My day involves hundreds (probably more) of decisions.  These are typically small at home and big decisions at work, but my days at home have so much more variability and options that the small decisions wear me out (Decision fatigue, my friends!!).  “Cereal or pancakes for breakfast?”  “Apple or blueberries for snack?” “Go for a run or take the dog for a walk?” “Take the baby to the library or the pool”  And what to wear and which chores to tackle, etc, etc.  By the time I get around to dealing with dinner, my brain has shut down.  My poor husband – this is the point in the day that we get to spend time together.  I have so much respect for the full-time Work-At-Home-Mothers who are able to do this job gracefully.

At any rate, I’m in search of a sustainable dinner solution.  Right now, I try to make a weekly menu, and then I try to buy all the ingredients (I consistently forget something.  Usually it’s something minor.  Every now and then it’s the main ingredient).  If I’m really lucky, dinner can be made in a crockpot, started before work, and is ready when we get home.   What’s a busy mom to do?  I’ve drooled over Once a Month Mom.


via Once a Month Mom

Their collection of recipes looks yummy and the concept is tempting.  I’m just not convinced I can secure an entire day to prep or that I have the freezer space necessary.   I’ve also been clued into Fresh 20.    Bless these people and their organized, healthy meal plans.  What I need is an organized approach to my own recipes.  We are a family of fairly picky eaters.  (I’m talking about the two adults, not the toddler.)

A not-uncommon site at dinnertime
A not-uncommon site at dinnertime

A possible solution is to compose my own list of family recipes, put it in excel and do a “Once a Month Mom” approach to our own menu.  Except maybe “Once a Week” and cut back on the prep time and freezer space needed.  Oh, bother.  I can’t decide what to do.  It is the end of the day, after all.  :)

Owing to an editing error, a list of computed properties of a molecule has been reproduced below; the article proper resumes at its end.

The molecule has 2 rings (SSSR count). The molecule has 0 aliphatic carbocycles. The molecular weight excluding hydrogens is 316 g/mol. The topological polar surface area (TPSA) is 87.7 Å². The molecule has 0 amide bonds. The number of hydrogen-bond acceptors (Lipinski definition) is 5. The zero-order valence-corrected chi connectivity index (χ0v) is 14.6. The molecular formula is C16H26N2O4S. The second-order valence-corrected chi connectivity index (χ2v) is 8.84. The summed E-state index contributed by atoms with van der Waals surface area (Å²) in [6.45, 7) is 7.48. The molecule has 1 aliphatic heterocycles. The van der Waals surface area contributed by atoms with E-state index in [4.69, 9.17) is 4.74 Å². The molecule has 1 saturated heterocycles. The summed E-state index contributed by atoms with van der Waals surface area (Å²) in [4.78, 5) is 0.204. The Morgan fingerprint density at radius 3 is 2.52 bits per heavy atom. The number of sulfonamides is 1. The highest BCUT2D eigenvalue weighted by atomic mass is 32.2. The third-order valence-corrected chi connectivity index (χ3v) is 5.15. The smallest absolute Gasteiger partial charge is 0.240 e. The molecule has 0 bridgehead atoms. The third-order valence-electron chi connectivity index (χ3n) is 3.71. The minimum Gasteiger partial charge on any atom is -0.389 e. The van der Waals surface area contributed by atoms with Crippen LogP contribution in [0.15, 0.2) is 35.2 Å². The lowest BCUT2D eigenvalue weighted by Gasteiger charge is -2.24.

I would love to hear your comments and suggestions!   Laura, what do you do for dinner that keeps your sanity?

Emily sig

What’s with all the kale salads, Mom?!

Thai Inspired Kale Salad | Good Not Perfect

That’s a direct quote from my 4 year old last week at dinner.   Well, I’m glad she asked.

Honestly, a year ago I wouldn’t have known what to do with kale.  I don’t know exactly what prompted it … but it had something to do with a combination of hearing this story on Chicago Public Radio over my lunch break, trying to incorporate some recipes from the Mediterranean Diet book (<-affiliate link) I had downloaded on my Kindle, and a new babysitter who likes to cook for us sometimes and made me a kale salad one night (I’m spoiled).  Whatever it was, all of a sudden it became important to me to eat kale.

Thai Inspired Kale Salad | Good Not Perfect

I quickly noticed I wasn’t the only one who discovered kale this year … I might actually be kind of late to the bandwagon.  See this article in Well+Good NYC, or one of the roughly 19 bazillion Pinterest pins dedicated to this leafy green (including some beautiful looking recipes, like this or this from a few food bloggers who could definitely teach me a thing or two).

It’s surprisingly versatile.  Plus, if you want your efforts in the kitchen to last beyond one meal, it’s such a durable green that you can keep the leftovers for the next meal (with the dressing on) and it doesn’t turn into mush.  Oh, and p.s. it’s a “superfood.”

So here’s where most kale salad recipes seem to start.

Kale Salad Base | Good Not Perfect